Romeo and Juliet
Gdansk Shakespeare Festival

Reviewer's rating

Romeo and Juliet is Shakespeare’s best-known and probably most-performed play. How does a director challenge theatre audience with yet another Romeo & Juliet?

The 32 year old Armenian director Lusine Yernjakyan decided to direct a production that would appeal to young people. In Armenia, there have been only two productions of Romeo and Juliet in the last 50 years. The challenge is to get a young audience not familiar with Shakespeare to see something of themselves in the Bard’s work, though the last production of this play in Armenia took place some 30 years ago.

The story of the doomed young love, in this production, is narrated through the eyes of Friar Laurence, performed by Senik Barseghyan. He is the priest who marries the lovers, Romeo (Jora Martirosyan) and Juliet (Armine Nazari-Dekhnavi). Friar Laurence retells the woes that had befallen Romeo and Juliet, as he sees them after the tragedy has happened. It is a confession of a grieving priest whose good intentions paved the way to hell. His hopes to bring to an end the ‘ancient grudge’ between the Montagues and the Capulets, the young lovers’ families, proved to inflict death and torment on both houses.

Does it work? Is it still Shakespeare’s play or merely the skeleton of the play?

Editing and turning the play into a ‘confession’ with flashbacks enacted by some of the cast reduces the characters into cardboard figures. There is also a sense of emotional restraint; except, that is, in the scene where Tybalt (Vahe Ziroyan) eventually kills Mercutio (Jora Hovhannisyan). This scene is staged as part of a ‘court hearing’ to be judged by Prince Escalus (Suren Arustamyan), the Prince of Verona. The performance is good and it teases out dramatic tension. But even this scene hangs in the air like a picture without a frame. The overall performances are disjointed, lacking dramatic cohesion.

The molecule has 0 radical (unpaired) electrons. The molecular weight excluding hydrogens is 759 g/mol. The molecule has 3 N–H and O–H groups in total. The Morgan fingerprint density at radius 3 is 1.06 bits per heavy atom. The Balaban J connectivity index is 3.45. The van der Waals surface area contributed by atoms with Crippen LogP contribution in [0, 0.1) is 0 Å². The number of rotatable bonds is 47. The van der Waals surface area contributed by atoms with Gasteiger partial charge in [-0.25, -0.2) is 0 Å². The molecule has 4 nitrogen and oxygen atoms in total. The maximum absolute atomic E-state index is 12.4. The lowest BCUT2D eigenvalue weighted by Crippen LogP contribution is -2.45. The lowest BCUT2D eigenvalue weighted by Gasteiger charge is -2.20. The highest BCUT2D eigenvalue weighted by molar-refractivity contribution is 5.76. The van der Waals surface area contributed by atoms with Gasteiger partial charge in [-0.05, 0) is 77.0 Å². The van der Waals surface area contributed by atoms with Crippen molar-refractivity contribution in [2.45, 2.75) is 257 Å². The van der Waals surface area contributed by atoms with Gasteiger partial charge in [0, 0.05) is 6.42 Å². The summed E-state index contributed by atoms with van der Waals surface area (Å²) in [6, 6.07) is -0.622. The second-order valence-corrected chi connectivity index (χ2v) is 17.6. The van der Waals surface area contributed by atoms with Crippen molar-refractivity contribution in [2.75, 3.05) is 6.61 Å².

The set is simple, yet impressive in its multiple use and effects. A large frame with ropes hanging down, make up the set. It is the playground in which the Montagues and the Capulets fight and challenge each other. It is also where Juliet finds herself caged when forced to marry her father’s choice of a husband. The ropes conjure up images of imprisonment and a sense of entrapment, like a spider web or a cell. In that sense, it is clever and consistent with the end of the play, as envisaged by the director, Ms Yernjakyan.

The combination of flashing lights and varied music accompaniment creates an atmosphere befits teenagers and young people’s world. The twist is in the unfolding plot, which ends when a rope is used by the Friar to put an end to his life.

The change of scenes feels like turning pages in an album, with a commentator telling the story. This proves to be the production’s strength, as it draws in young people who are attracted to the music, disco-like lighting, and a set without frills. The young members of the audience loved the show. The more mature audience, like the reviewer, have mixed feelings. Yet, to be fair to this enthusiastic troupe, they had little time to practice in this larger space and there was a great deal of anxiety as to how the sophisticated audience in Gdansk will respond to their production of Shakespeare’s best known play, particularly as it is delivered in Armenian. Armine Nazari-Dekhnavi’s Juliet was, noticeably, exceptionally nervous, and this must have affected much of the performance. Those who have seen this production at Yerevan Chamber Theatre, where it was first staged, said that the performance they saw in Yeravan was simply excellent.